Recovering from withdrawal is just the first of many challenges these babies often face. The law requires that infants with prenatal substance exposure who are born at a hospital should have a “plan of safe care” developed collaboratively with medical professionals, child welfare, substance abuse treatment agencies, and other community partners to ensure the family is connected to needed services and kept intact when possible. Although CARA took steps to strengthen the requirement, plans of safe care through the Child Abuse Protection and Treatment Act (CAPTA) have been chronically underfunded for many years and need additional resources.
Additional supports are also needed for the approximately 70 percent of women who enter substance use disorder treatment who have children. Funding for programs like the Treatment for Pregnant and Postpartum Women grants, authorized through CARA, offer states resources to help mothers with substance use disorders access the help they need and better provide their children the care they require. Increased funding for grants like these is critical to helping meet the burgeoning number of mothers and children suffering from the opioid epidemic.
Research has shown that Adverse Childhood Experiences (ACEs), such as having a parent who abuses substances, can induce toxic stress, which impairs brain development. According to data from Kaiser Permanente and the Centers for Disease Control and Prevention, as the number of ACEs a child is exposed to increases, so does the risk of later negative health and well-being outcomes such as poor academic achievement, alcohol and illicit drug use, or attempted suicide. In order to break this generational cycle of drug use and abuse, we support evidence-based, trauma-informed practices for law enforcement, educators, mental health counselors and other professionals who may come into contact with a child suffering from ACEs as a result of the opioid epidemic. We support additional resources to bring these programs to scale and to promote solutions that better integrate trauma-informed practices into existing programs.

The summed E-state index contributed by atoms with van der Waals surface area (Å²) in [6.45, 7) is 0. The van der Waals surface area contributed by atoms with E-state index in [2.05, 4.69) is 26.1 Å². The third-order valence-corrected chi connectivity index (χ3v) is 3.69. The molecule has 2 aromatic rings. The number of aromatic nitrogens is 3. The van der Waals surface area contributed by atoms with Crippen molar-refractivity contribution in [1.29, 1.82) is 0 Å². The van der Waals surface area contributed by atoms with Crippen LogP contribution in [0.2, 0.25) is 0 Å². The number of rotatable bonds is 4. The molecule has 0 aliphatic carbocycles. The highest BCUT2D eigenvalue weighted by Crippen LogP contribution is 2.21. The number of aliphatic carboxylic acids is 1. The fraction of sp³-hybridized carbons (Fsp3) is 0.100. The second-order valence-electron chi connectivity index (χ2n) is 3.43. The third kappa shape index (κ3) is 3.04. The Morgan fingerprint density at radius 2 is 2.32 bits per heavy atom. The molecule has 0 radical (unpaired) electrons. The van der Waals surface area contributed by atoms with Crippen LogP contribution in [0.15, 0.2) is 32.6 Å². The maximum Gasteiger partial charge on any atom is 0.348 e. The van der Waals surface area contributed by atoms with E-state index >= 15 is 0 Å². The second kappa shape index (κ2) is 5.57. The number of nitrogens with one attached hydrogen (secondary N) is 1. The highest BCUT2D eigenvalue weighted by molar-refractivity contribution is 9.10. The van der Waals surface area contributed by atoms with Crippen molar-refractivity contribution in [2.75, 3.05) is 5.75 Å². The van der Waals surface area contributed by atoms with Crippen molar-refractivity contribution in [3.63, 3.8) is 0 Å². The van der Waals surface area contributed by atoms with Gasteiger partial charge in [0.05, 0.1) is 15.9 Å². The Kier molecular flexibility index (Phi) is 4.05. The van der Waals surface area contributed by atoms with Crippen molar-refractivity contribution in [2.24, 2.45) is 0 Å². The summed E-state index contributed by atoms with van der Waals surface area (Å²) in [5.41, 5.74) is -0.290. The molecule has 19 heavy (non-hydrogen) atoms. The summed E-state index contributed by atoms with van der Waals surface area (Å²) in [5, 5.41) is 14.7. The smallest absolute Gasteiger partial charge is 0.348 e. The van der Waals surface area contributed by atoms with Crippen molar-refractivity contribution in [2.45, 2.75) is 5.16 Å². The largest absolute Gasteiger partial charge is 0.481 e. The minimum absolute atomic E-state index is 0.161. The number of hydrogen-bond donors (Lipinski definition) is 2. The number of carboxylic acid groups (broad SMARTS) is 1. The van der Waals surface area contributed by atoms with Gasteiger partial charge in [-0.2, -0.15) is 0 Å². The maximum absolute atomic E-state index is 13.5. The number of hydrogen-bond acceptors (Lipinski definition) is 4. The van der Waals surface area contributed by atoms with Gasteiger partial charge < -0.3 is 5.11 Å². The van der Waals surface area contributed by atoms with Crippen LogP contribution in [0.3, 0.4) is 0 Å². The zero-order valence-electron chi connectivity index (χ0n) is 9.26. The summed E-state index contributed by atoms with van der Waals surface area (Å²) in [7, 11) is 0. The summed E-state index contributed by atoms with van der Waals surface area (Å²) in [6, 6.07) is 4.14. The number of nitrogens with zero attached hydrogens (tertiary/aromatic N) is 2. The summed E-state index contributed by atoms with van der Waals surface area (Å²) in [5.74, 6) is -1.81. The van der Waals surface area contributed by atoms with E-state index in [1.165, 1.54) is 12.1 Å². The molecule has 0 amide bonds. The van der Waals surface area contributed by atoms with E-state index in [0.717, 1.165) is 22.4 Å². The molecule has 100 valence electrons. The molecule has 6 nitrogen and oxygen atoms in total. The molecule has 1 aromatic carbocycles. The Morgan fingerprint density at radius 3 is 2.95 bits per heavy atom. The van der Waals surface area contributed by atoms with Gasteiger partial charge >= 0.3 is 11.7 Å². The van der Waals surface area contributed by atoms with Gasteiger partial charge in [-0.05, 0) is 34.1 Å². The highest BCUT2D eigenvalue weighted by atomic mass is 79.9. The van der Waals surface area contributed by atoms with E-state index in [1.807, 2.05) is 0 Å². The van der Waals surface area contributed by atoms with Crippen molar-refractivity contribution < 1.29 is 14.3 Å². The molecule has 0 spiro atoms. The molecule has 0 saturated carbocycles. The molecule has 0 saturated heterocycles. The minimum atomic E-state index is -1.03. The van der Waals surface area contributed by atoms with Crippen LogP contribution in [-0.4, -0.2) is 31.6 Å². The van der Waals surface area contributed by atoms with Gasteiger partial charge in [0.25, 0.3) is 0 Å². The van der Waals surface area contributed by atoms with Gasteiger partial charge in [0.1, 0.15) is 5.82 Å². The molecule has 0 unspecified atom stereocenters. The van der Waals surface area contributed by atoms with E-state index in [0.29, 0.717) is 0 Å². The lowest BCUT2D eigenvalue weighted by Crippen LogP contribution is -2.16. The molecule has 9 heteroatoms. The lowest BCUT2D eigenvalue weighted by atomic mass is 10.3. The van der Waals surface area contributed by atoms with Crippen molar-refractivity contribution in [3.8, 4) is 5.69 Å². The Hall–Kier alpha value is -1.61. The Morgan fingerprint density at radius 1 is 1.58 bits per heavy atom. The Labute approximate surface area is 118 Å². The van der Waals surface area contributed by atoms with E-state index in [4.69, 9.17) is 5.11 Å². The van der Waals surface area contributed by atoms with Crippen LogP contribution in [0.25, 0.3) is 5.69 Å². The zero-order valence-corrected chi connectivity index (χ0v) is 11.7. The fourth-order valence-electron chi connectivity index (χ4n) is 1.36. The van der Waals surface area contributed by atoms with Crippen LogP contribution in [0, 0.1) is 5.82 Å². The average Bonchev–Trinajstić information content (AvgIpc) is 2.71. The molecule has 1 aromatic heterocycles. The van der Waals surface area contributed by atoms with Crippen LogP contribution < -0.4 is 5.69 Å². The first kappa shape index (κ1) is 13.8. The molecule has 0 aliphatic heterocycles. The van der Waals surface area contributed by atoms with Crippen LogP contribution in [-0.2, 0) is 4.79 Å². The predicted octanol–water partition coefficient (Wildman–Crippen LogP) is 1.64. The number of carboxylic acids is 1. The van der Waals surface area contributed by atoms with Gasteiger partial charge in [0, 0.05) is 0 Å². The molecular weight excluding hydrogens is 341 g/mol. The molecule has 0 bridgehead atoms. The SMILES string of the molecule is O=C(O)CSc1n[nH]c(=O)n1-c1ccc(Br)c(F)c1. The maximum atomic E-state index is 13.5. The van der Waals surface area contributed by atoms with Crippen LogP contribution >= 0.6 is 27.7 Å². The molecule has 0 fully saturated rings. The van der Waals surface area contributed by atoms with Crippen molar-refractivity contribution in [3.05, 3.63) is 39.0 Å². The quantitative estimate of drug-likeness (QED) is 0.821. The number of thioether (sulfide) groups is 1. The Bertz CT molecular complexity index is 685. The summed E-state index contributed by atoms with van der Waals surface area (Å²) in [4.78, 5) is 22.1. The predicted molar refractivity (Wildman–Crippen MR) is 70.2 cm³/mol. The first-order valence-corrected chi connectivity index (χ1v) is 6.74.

We know that the law enforcement community alone cannot, and will not, stem the tide of this epidemic. We must work collaboratively with public health, child welfare, education and other sectors to support evidence-based programs that address the short and long-term challenges of addiction and get children and adults on track for productive lives. We cannot let a generation of affected children grow up without addressing the trauma to which they’ve been exposed. We are thankful for the work that Congress has done to address this issue, and we urge lawmakers to ensure any upcoming legislation includes a focus on the needs of infants and children affected by the opioid epidemic.